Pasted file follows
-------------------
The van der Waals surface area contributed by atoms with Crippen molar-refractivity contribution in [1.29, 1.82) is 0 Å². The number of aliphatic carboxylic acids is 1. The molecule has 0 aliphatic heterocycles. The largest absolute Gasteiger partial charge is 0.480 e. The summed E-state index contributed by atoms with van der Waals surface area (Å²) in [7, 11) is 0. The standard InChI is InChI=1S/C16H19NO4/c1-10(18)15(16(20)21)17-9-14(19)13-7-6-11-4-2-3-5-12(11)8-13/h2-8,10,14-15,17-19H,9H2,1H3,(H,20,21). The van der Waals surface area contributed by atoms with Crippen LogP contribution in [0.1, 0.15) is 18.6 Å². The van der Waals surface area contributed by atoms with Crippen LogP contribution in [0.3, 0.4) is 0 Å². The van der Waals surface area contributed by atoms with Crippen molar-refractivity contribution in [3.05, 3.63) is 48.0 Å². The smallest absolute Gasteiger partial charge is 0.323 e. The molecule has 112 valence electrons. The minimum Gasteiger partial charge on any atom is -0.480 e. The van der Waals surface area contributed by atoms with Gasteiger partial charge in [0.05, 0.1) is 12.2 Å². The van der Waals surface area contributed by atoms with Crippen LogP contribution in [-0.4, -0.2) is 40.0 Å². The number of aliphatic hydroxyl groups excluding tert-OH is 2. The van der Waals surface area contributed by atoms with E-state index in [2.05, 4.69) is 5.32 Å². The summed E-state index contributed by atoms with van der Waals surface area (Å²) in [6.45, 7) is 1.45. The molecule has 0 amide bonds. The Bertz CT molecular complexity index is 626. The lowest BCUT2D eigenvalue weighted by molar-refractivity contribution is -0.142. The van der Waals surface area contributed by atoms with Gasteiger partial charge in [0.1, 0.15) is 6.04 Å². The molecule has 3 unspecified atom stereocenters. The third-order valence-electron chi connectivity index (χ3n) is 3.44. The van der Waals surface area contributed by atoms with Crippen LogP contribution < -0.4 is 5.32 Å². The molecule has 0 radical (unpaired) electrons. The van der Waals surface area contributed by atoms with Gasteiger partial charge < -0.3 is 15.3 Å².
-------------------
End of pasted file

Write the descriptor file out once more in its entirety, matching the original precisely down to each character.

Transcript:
The van der Waals surface area contributed by atoms with Crippen molar-refractivity contribution in [1.29, 1.82) is 0 Å². The number of aliphatic carboxylic acids is 1. The molecule has 0 aliphatic heterocycles. The largest absolute Gasteiger partial charge is 0.480 e. The summed E-state index contributed by atoms with van der Waals surface area (Å²) in [7, 11) is 0. The standard InChI is InChI=1S/C16H19NO4/c1-10(18)15(16(20)21)17-9-14(19)13-7-6-11-4-2-3-5-12(11)8-13/h2-8,10,14-15,17-19H,9H2,1H3,(H,20,21). The van der Waals surface area contributed by atoms with Crippen LogP contribution in [0.1, 0.15) is 18.6 Å². The van der Waals surface area contributed by atoms with Crippen LogP contribution in [0.3, 0.4) is 0 Å². The van der Waals surface area contributed by atoms with Crippen molar-refractivity contribution in [3.05, 3.63) is 48.0 Å². The smallest absolute Gasteiger partial charge is 0.323 e. The molecule has 112 valence electrons. The minimum Gasteiger partial charge on any atom is -0.480 e. The van der Waals surface area contributed by atoms with Gasteiger partial charge in [0.05, 0.1) is 12.2 Å². The van der Waals surface area contributed by atoms with Crippen LogP contribution in [-0.4, -0.2) is 40.0 Å². The number of aliphatic hydroxyl groups excluding tert-OH is 2. The van der Waals surface area contributed by atoms with E-state index in [2.05, 4.69) is 5.32 Å². The summed E-state index contributed by atoms with van der Waals surface area (Å²) in [6.45, 7) is 1.45. The molecule has 0 amide bonds. The Bertz CT molecular complexity index is 626. The lowest BCUT2D eigenvalue weighted by molar-refractivity contribution is -0.142. The van der Waals surface area contributed by atoms with Gasteiger partial charge in [0.1, 0.15) is 6.04 Å². The molecule has 3 unspecified atom stereocenters. The third-order valence-electron chi connectivity index (χ3n) is 3.44. The van der Waals surface area contributed by atoms with Crippen LogP contribution < -0.4 is 5.32 Å². The molecule has 0 radical (unpaired) electrons. The van der Waals surface area contributed by atoms with Gasteiger partial charge < -0.3 is 15.3 Å².